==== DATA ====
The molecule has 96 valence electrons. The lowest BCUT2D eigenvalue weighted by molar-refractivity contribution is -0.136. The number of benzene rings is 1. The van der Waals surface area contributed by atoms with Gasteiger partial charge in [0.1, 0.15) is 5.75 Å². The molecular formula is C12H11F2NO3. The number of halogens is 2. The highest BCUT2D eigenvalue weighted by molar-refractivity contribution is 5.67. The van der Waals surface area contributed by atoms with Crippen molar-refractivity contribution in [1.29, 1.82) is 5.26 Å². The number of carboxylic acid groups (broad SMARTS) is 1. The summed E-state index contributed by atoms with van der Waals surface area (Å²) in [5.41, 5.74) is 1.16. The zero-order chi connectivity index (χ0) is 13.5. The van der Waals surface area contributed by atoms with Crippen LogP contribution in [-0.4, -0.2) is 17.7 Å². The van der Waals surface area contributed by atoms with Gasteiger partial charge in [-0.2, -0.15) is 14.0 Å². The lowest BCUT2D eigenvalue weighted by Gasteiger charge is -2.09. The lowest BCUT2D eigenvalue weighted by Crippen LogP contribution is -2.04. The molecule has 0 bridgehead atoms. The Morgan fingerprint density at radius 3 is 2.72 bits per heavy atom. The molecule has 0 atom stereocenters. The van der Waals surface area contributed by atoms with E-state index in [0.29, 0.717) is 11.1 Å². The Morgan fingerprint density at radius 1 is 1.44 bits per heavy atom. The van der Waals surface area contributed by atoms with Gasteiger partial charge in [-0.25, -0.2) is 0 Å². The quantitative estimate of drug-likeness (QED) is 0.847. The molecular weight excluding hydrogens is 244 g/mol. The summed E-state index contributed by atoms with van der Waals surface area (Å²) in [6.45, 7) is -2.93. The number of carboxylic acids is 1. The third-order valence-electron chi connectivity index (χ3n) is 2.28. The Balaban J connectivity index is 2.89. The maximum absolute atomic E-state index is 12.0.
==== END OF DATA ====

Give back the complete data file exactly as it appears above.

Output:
The molecule has 96 valence electrons. The lowest BCUT2D eigenvalue weighted by molar-refractivity contribution is -0.136. The number of benzene rings is 1. The van der Waals surface area contributed by atoms with Gasteiger partial charge in [0.1, 0.15) is 5.75 Å². The molecular formula is C12H11F2NO3. The number of halogens is 2. The highest BCUT2D eigenvalue weighted by molar-refractivity contribution is 5.67. The van der Waals surface area contributed by atoms with Crippen molar-refractivity contribution in [1.29, 1.82) is 5.26 Å². The number of carboxylic acid groups (broad SMARTS) is 1. The summed E-state index contributed by atoms with van der Waals surface area (Å²) in [5.41, 5.74) is 1.16. The zero-order chi connectivity index (χ0) is 13.5. The van der Waals surface area contributed by atoms with Crippen LogP contribution in [-0.4, -0.2) is 17.7 Å². The van der Waals surface area contributed by atoms with Gasteiger partial charge in [-0.2, -0.15) is 14.0 Å². The lowest BCUT2D eigenvalue weighted by Gasteiger charge is -2.09. The lowest BCUT2D eigenvalue weighted by Crippen LogP contribution is -2.04. The molecule has 0 bridgehead atoms. The Morgan fingerprint density at radius 3 is 2.72 bits per heavy atom. The molecule has 0 atom stereocenters. The van der Waals surface area contributed by atoms with E-state index in [0.29, 0.717) is 11.1 Å². The Morgan fingerprint density at radius 1 is 1.44 bits per heavy atom. The van der Waals surface area contributed by atoms with Gasteiger partial charge in [-0.25, -0.2) is 0 Å². The quantitative estimate of drug-likeness (QED) is 0.847. The molecular weight excluding hydrogens is 244 g/mol. The summed E-state index contributed by atoms with van der Waals surface area (Å²) in [6.45, 7) is -2.93. The number of carboxylic acids is 1. The third-order valence-electron chi connectivity index (χ3n) is 2.28. The Balaban J connectivity index is 2.89. The maximum absolute atomic E-state index is 12.0.